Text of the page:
Prairie Lakes Area Education Agency

Why develop teacher efficacy?

In 1993, Albert Bandura released a groundbreaking study on collective teacher efficacy that many studies since then have replicated Bandura’s initial conclusions: 

  1. Student achievement is significantly and positively related to collective teacher efficacy.
  2. Collective teacher efficacy has a greater effect on student achievement than socio-economic status.

Teachers with low efficacy cannot initiate new strategies...
Peter Dewitt, author of Collaborative Leadership, Six Influences that Matter Most,  shares  research from Ashton and Webb that states, “Teachers with low teaching efficacy don’t feel that teachers, in general, can make much of a difference in the lives of students, while teachers with low personal teaching efficacy don’t feel that they, personally, affect the lives of the students”.  According to Dewitt, teachers with low self-efficacy regarding practices such as scaffolding, classroom management, etc. cannot initiate new strategies. Dewitt provides advice from  Tom Guskey that can support growing a teacher’s self-efficacy. Guskey suggests that , “within any new strategy that teachers are being asked to implement, there MUST be a built-in mechanism whereby teachers gain EVIDENCE THAT THEY TRUST that shows the strategy is making a difference for THEIR STUDENTS in THEIR CLASSROOMS. Equally important, they must gain that evidence rather quickly -- within weeks, not months!”

Teachers with high efficacy can impact student learning...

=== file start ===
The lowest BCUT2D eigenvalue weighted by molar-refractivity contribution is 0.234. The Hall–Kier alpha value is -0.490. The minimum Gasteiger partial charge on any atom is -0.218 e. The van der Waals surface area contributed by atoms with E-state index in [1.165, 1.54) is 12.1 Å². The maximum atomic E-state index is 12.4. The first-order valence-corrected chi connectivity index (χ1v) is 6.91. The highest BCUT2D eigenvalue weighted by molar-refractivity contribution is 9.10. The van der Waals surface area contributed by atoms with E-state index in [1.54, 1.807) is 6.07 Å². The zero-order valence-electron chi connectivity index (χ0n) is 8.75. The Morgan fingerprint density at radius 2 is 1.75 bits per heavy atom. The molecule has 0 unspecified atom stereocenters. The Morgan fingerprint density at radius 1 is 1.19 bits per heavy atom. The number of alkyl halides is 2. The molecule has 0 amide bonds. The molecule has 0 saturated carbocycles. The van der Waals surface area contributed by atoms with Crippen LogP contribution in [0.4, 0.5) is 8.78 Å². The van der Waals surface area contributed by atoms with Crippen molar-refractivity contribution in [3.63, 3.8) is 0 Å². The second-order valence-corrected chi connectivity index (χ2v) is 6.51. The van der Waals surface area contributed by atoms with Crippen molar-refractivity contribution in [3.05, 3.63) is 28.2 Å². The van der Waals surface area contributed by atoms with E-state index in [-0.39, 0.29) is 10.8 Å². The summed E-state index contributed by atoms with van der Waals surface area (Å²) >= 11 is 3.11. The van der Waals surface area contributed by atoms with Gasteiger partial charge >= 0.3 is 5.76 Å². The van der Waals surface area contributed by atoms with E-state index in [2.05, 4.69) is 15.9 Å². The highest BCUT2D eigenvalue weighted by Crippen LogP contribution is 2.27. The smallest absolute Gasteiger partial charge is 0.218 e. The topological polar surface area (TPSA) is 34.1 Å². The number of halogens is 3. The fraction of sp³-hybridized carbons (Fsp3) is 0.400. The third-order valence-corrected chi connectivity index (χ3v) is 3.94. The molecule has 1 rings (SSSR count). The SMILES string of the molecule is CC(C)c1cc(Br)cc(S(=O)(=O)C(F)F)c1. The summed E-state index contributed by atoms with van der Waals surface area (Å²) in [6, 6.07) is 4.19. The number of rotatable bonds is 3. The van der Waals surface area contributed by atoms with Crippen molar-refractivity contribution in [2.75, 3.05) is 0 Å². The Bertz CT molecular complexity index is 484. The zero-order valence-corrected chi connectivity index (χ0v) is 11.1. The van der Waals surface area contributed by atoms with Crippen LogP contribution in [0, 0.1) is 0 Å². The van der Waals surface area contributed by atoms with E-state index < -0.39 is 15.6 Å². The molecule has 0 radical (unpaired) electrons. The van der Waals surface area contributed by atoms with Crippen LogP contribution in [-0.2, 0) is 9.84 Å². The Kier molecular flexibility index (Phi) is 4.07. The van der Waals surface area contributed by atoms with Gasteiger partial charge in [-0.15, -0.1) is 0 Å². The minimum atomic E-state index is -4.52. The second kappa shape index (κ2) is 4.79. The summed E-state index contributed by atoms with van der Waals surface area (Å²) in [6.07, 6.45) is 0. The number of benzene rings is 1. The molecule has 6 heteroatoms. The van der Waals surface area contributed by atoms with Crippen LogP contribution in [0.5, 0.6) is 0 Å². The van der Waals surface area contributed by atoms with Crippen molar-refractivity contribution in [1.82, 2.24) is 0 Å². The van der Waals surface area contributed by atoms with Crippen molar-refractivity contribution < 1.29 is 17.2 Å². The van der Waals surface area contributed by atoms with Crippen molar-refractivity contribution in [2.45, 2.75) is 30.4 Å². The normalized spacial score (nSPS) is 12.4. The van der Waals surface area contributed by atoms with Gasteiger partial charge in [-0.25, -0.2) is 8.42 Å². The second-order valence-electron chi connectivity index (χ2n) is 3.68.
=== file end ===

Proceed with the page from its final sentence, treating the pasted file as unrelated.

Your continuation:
Self-efficacy has a .63 effect size and teacher collective efficacy has an effect size of 1.57, well beyond the .40 effect size that equates to one year of student growth with one year of input, according to John Hattie, author of Visible Learning. To empower teacher collective efficacy, teachers need scheduled and consistent  time to collaborate about how to hone their craft based on student needs. Collaboration can take place in a PLC or one-on-one coaching.

How are teacher leaders supporting growth in teacher efficacy?
Survey results published by the American Institute for Research regarding the evaluation of the TLC Program provides districts with the percent of teachers who agree somewhat or strongly agree to the questions below.

Teacher leaders at my school…

  • have helped me improve my instruction.
  • helped increase student achievement.
  • have helped promote collaboration.

Might an analysis of teacher responses to these three questions  provide fruitful insights for teacher leaders about the impact they are having with growing teacher efficacy and what else needs to be done?

How might Tom Guskey’s suggestion above support teacher leaders in identifying what else needs to be done; that is, what evidence do teachers trust and how quickly are teachers seeing this evidence?

What motivates teachers to collaborate and learn from each other?
Scott Geller shares the psychology of motivation in this Ted Talk. Taking 15 minutes to hear his message provides insights into what is needed for teacher collaboration that impacts student learning.

Please contact Jaymie Randel, jrandel@plaea.org, for a collaborative conversation regarding the content of this article. 


 
 


 

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